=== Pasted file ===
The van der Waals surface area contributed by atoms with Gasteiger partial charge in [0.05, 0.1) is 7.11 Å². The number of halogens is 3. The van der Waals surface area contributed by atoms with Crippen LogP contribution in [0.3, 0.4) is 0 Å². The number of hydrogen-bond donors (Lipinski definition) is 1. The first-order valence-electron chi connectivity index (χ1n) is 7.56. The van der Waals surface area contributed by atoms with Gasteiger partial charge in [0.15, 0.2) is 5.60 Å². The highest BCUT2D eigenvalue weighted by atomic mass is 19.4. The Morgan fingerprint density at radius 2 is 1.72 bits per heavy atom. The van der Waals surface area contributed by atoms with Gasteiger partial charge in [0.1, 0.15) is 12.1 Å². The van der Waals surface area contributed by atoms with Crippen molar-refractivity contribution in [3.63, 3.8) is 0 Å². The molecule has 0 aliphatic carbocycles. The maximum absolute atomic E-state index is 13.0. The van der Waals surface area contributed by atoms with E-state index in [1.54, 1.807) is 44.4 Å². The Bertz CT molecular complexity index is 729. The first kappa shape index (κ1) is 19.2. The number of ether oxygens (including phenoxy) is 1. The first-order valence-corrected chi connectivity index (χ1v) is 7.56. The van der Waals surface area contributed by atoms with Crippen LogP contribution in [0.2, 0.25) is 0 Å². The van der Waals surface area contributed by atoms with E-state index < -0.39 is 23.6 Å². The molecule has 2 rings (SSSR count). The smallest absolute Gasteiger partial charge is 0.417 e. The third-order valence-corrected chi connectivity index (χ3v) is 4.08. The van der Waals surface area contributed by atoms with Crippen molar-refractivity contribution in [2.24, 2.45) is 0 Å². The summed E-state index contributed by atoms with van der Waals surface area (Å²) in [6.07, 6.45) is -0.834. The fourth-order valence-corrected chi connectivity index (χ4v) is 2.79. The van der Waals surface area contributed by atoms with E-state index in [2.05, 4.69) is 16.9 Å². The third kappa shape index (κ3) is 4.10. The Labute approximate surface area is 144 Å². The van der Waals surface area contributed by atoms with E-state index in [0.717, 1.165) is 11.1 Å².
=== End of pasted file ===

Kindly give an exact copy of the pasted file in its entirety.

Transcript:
The van der Waals surface area contributed by atoms with Gasteiger partial charge in [0.05, 0.1) is 7.11 Å². The number of halogens is 3. The van der Waals surface area contributed by atoms with Crippen LogP contribution in [0.3, 0.4) is 0 Å². The number of hydrogen-bond donors (Lipinski definition) is 1. The first-order valence-electron chi connectivity index (χ1n) is 7.56. The van der Waals surface area contributed by atoms with Gasteiger partial charge in [0.15, 0.2) is 5.60 Å². The highest BCUT2D eigenvalue weighted by atomic mass is 19.4. The Morgan fingerprint density at radius 2 is 1.72 bits per heavy atom. The van der Waals surface area contributed by atoms with Gasteiger partial charge in [0.1, 0.15) is 12.1 Å². The van der Waals surface area contributed by atoms with Crippen molar-refractivity contribution in [3.63, 3.8) is 0 Å². The molecule has 0 aliphatic carbocycles. The maximum absolute atomic E-state index is 13.0. The van der Waals surface area contributed by atoms with E-state index in [1.54, 1.807) is 44.4 Å². The Bertz CT molecular complexity index is 729. The first kappa shape index (κ1) is 19.2. The number of ether oxygens (including phenoxy) is 1. The first-order valence-corrected chi connectivity index (χ1v) is 7.56. The van der Waals surface area contributed by atoms with Crippen LogP contribution in [0.2, 0.25) is 0 Å². The van der Waals surface area contributed by atoms with E-state index < -0.39 is 23.6 Å². The molecule has 2 rings (SSSR count). The smallest absolute Gasteiger partial charge is 0.417 e. The third-order valence-corrected chi connectivity index (χ3v) is 4.08. The van der Waals surface area contributed by atoms with Crippen molar-refractivity contribution in [2.24, 2.45) is 0 Å². The summed E-state index contributed by atoms with van der Waals surface area (Å²) in [6.07, 6.45) is -0.834. The fourth-order valence-corrected chi connectivity index (χ4v) is 2.79. The van der Waals surface area contributed by atoms with E-state index in [2.05, 4.69) is 16.9 Å². The third kappa shape index (κ3) is 4.10. The Labute approximate surface area is 144 Å². The van der Waals surface area contributed by atoms with E-state index in [0.717, 1.165) is 11.1 Å².